This serious looking statue is a representation of Dr. Edmund A. Babler, a St. Louis surgeon. The statue and the 3.8 square mile park in which it sits were commissioned and donated by Dr. Babler's brothers in his memory. Quite a memorial.
The park itself is found west of St. Louis in Wildwood and consists of rolling hills on the south side of the Missouri River.
It's a rather beautiful park, but one I've avoided for many years because I have associated it with my first marriage. It was a fairly common hangout at that time, and is clearly still popular with young West St. Louis County residents. This little group camped out beneath the statue very much resembled those I was part of in my younger days – it was a little eerie seeing them. Almost as if time had turned back.Still, I have made it a sub-textual objective of mine to wash this entire region free of older and unhappier memories and my explorations over the past few years have worked towards this happy goal.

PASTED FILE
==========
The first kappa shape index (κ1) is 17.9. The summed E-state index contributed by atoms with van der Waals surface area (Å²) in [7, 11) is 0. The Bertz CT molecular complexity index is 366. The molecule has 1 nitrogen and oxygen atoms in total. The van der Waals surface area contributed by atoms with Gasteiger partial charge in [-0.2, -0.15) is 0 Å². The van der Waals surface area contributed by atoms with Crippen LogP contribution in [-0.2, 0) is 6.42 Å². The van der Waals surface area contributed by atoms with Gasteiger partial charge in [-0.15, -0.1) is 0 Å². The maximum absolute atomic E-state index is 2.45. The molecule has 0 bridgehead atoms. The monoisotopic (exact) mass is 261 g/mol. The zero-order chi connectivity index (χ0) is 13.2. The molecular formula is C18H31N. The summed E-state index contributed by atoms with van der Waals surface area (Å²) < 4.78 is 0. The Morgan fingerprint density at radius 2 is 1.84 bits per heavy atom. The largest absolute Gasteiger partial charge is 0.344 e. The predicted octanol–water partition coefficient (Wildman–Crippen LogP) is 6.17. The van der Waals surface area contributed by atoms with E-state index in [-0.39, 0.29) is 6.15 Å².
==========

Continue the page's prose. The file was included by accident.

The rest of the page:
Just how far I have come was clear to me as I re-explored this pretty wood on Sunday afternoon. Dark emotions that would have clouded any such visit a decade or so ago were not there. I felt quite relaxed. Not altogether surprising – I have put together a very full and satisfying life since. But you never know…I drove through the woods, finding these little pavilions that once I had partied under, now showing a delightful mossy age to match my own. A little further on I came to a burned-out building; too enthusiastic a camp fire, I guessed. Still, it gave me a pretty evening view though the bare trees.While taking this shot, a very fit and energetic disabled woman swung by on her racing tricycle and asked me to move my car so she could access her van's wheelchair lift. She then did me the favor of spotting a deflated rear tire on my Toyota – not flat, but getting close. A brief interaction, but enough to generate a sense of the park of today and not a repository of yesterday's memories. For that, I was as grateful to her as I was about the tire, but I did not tell her so. Home then, out past the central area with that imposing statue, with those old memories vacuumed up and away into the sky.